It’s fast approaching: Thanksgiving at Summerfields Friendly Village
Everything comes from somewhere, including the turkey. Summerfields Friendly Village, all ages living community will soon be celebrating Thanksgiving. Whether you’re in the Willow, the Holly, the Tamarack or Ponderosa, you’ll enjoy the perfect setting for wonderful celebratory meal.
Just as Summerfields Friendly Village came to be a reality through a dream fostered by The Temple Companies, the famous “Turkey Meal” at Thanksgiving also had a unique start in history.
How the turkey wound up on the Thanksgiving Table
The absolute centerpiece of Thanksgiving
There’s no winning argument against turkey being the centerpiece of Thanksgiving! Historically speaking, and many are not aware of this, but the majority of dishes in the traditional American version of the dinner are created from foods that are native to the “New World.” According to tradition, the Pilgrims learned about and received these foods from the Native Americans.
So, what was on the table at the “First Thanksgiving” table?
“The First Thanksgiving,” as it has traditionally become known, started at the 1621 feast. Attended by Pilgrims and the Wampanoag at Plymouth Colony the “fixins” included venison, clams, waterfowl, fish, fruits and berries and squash. William Bradford, an English Separatist moved to Holland to escape persecution from King James 1 of England.
He emigrated to the Plymouth Colony aboard the Mayflower in 1620 and went on to serve as Governor of the Plymouth Colony for about 30years. In his journal was noted that “besides waterfowl, there was a great store of wild turkeys, of which they took many.” Many of the foods that were included in the first feast (except, notably, the seafood) have since gone on to become staples of Thanksgiving dinner.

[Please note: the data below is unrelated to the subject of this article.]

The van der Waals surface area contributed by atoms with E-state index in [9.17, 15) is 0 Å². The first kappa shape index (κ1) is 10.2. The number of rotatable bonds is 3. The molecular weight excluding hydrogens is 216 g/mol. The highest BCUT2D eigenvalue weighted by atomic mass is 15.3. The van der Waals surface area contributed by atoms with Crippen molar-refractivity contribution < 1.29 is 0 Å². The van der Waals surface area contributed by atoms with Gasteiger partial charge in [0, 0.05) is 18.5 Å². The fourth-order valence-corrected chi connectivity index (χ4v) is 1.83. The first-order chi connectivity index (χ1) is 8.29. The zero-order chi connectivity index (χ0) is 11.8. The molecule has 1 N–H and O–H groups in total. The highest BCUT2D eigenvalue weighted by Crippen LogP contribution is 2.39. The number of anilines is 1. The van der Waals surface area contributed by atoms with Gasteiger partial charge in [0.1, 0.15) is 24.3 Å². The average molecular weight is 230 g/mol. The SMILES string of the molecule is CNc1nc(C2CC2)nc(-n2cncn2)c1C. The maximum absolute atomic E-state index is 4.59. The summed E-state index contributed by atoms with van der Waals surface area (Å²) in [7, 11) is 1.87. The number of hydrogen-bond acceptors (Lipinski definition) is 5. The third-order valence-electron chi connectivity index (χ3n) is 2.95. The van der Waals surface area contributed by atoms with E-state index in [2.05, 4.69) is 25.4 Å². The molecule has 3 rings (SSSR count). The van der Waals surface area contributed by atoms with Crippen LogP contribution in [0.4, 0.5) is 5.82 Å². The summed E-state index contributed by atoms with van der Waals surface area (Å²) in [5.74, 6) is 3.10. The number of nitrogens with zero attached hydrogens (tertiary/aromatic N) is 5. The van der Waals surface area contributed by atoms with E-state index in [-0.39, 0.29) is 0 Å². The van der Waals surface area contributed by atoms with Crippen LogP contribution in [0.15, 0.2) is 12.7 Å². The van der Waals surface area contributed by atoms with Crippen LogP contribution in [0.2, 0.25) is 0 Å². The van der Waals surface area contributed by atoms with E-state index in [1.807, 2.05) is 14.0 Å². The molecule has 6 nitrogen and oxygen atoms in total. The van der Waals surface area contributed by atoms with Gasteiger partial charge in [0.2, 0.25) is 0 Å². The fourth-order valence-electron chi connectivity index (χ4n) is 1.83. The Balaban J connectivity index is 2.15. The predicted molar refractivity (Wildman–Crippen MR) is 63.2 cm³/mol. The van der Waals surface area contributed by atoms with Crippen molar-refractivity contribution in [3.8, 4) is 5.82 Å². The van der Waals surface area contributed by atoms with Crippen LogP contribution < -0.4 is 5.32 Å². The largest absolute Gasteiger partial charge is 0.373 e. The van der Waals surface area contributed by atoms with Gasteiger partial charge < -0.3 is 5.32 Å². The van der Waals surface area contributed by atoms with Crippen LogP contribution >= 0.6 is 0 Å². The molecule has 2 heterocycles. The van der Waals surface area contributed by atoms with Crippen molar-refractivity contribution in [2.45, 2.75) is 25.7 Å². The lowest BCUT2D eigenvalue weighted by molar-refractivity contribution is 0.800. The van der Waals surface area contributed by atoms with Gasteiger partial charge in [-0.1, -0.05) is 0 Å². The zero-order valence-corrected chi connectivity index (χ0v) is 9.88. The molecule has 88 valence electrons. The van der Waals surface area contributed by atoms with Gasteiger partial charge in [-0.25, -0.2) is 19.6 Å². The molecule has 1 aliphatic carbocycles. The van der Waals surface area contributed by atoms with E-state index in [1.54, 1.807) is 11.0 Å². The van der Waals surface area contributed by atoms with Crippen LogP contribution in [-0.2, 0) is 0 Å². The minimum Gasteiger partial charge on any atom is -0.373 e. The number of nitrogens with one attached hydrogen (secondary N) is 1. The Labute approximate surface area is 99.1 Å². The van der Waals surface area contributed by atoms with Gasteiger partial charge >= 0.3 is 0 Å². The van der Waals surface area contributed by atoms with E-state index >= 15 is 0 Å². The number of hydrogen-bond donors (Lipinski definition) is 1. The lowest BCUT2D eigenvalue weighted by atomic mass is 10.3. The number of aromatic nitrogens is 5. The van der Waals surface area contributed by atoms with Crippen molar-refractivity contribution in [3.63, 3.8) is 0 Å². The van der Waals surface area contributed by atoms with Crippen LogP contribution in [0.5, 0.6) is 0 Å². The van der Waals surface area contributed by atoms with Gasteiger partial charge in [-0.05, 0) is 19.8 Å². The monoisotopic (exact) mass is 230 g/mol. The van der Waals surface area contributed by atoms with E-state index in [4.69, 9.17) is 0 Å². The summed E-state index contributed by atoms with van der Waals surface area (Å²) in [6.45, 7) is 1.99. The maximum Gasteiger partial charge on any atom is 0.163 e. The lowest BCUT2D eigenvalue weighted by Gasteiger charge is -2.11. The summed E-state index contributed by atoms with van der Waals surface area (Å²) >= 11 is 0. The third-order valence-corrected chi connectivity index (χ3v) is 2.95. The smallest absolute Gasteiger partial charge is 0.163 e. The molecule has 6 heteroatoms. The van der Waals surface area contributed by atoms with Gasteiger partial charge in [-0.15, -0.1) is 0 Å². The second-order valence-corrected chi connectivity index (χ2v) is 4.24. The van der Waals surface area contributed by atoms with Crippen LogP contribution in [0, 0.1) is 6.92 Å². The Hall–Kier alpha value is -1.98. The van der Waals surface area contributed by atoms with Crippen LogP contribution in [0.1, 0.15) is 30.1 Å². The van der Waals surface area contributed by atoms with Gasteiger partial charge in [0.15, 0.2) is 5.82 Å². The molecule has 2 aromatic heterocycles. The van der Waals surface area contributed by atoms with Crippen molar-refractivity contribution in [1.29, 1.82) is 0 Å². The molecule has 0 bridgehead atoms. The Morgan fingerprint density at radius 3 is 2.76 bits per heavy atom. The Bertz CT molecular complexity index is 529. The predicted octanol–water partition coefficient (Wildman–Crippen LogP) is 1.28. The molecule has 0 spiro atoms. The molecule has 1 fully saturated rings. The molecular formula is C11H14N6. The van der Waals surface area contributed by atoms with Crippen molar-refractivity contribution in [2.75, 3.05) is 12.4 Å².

Actually, the inclusion of the turkey on Thanksgiving precedes Lincoln’s nationalization of the holiday itself in 1863. Alexander Hamilton actually proclaimed that no “Citizen of the United States should refrain from turkey on Thanksgiving Day.” Benjamin Franklin also held regard for the wild turkey as an American icon. Interesting to note that turkey was uncommon as Thanksgiving fare until after 1800. By 1857, the turkey had become part of the traditional dinner in New England.
One of the most recognizable icons of Thanksgiving
Most Thanksgiving turkeys are stuffed with a bread-based mixture and roasted. Deep fried turkey is an up and coming popular way to prepare Thanksgiving turkey, but it has a number of safety risks.
A turkey in the White House?
Now don’t take that the wrong way. Thanksgiving turkey consumption is so ingrained in U.S. culture that every year since 1947, the National Turkey Federation has presented a live turkey to the President prior to each Thanksgiving.
So, what placed the turkey on the table? Well, the journal (noted above) of William Bradford tells us, “a great store of wild turkeys, of which they took many…”